One of my favorite types of Southern Pacific freight trains was the Make-Up-Eugene (MUG) flat car train that ran from Los Angeles, Taylor yard north into Oregon, returning empty flat cars to lumber mills for reloading. I've seen this train with what seemed like a hundred flat cars snaking their way over the Tehachapi Mountains.
You may have noticed that there are not many styles of HO Scale, 40 and 50 foot flat cars on the market, other than the same old two that Athearn has made for years. More recently, Intermountain makes an assembled 50 foot flat car for about $40.00 each, that means a 30 car MUG train would cost $1200.00 dollars. That is not in my railroad budget!
Don't laugh to hard, but what may look to be a junkie toy model, on closer inspection is really a high end design and die work done by a professionals with a model railroading background. With a little detail work, these cars can match todays high end models.
Years ago I began collecting these TYCO flat cars from train shows for a dollar each, they were cheep because no one at the time wanted them. Look closely at the frame casting and notice how well detailed the rivet and stake pockets are and they have a removable deck.
These cars are somewhat close to a prototype SP 50 foot flat car, the prototype has a few more stake pockets than the TYCO model. But this is close enough for me, a 30 car flat car train has only cost me $30.00 to acquire the cars.
Now for the detailing part of the project. For the experienced modeler, the conversion is a simple one evening project, however the novice may need a second evening.
This is how I rebuild TYCO flat cars. I won't list every little detail to be done because some of this modeling work is just common sense.
First: Remove the snap-on deck from the body by using a small screwdriver pushing the decks 10 tabs inward to the center of the cars underside.
Second: Remove the trucks from the car body by squeezing the center pin taps together.
Remove the plastic stirrup steps on the car body filing them flush with the frame. Drill holes to accept the metal Details West flat wire stirrup in four places.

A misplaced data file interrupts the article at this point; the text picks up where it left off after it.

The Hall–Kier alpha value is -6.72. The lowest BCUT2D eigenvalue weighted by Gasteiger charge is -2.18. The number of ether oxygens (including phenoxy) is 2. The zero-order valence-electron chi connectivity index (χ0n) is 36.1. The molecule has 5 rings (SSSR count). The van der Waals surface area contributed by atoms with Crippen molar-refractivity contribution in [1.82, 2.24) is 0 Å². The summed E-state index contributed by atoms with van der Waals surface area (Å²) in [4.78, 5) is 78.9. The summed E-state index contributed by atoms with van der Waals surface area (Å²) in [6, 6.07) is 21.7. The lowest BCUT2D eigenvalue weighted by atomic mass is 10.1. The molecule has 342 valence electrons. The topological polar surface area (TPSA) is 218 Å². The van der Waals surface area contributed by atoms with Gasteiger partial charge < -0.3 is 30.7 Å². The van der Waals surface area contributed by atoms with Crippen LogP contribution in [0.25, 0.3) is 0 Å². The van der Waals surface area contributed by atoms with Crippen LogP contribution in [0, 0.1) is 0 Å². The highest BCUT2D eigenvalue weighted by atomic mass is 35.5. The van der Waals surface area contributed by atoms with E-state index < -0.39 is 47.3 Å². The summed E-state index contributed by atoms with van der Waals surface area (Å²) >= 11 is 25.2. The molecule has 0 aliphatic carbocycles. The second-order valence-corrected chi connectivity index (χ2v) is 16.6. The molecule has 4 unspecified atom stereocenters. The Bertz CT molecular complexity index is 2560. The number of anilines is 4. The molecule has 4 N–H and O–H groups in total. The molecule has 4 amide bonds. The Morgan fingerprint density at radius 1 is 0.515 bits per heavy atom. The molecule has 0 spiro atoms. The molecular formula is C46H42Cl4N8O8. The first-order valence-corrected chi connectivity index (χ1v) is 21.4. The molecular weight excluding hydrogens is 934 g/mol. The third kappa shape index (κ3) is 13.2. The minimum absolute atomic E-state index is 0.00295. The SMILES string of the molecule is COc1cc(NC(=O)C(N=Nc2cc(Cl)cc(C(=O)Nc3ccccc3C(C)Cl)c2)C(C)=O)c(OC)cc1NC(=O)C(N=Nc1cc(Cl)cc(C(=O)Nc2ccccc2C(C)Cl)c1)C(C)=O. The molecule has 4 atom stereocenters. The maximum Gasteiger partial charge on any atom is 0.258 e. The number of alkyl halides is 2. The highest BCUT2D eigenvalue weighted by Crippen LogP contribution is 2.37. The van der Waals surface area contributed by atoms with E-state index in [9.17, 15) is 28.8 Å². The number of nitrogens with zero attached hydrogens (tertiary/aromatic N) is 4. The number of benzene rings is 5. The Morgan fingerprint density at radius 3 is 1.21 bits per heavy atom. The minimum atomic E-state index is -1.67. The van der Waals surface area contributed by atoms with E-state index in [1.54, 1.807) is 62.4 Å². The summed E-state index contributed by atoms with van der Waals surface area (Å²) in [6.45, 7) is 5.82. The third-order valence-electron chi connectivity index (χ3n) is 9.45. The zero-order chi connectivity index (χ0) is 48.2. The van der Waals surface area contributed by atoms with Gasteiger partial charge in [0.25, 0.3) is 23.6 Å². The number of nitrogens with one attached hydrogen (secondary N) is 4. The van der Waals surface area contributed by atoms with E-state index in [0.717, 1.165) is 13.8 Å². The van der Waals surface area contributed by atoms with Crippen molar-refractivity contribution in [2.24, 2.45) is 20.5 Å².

Cut off the eight plastic handrails and drill holes to accept the metal wire handrails.
Plug the large hole where the trucks were mounted by using a round piece of spru stock from a structure kit being a bit larger than the car diameter hole. Emery paper the spru down to a snug fit and cement in place with Tenax 7R solvent, then set aside to cure. File the spru flat down to match the height of the frame hole, then drill and tap for a truck mounting screw.
At this time I make up a Kadee coupler within its plastic box cemented together and then cement it under the car body. You could use screws instead but I have yet needed to replace a coupler box.
I soldered a Cal-Scale brake wheel on to a short length of .030 brass wire and mounted it on the car "B" end.
Take a flat file and remove the edge plastic along the decks edge so the stake pocket holes are open. Then with an Xacto knife, cut matching lines along the edge to match the width of the deck timbers. Emery paper the top of the deck with the direction of the wood grain to make flush the rivets.
I airbrushed Scalecoat's Box Car Red color on all car frames I had detailed. The decks were painted and weathered with dirty brown colors. Decal them for SP or for what ever your favorite railroad is. I used some some old Champ decals that a hobby shop still had in stock.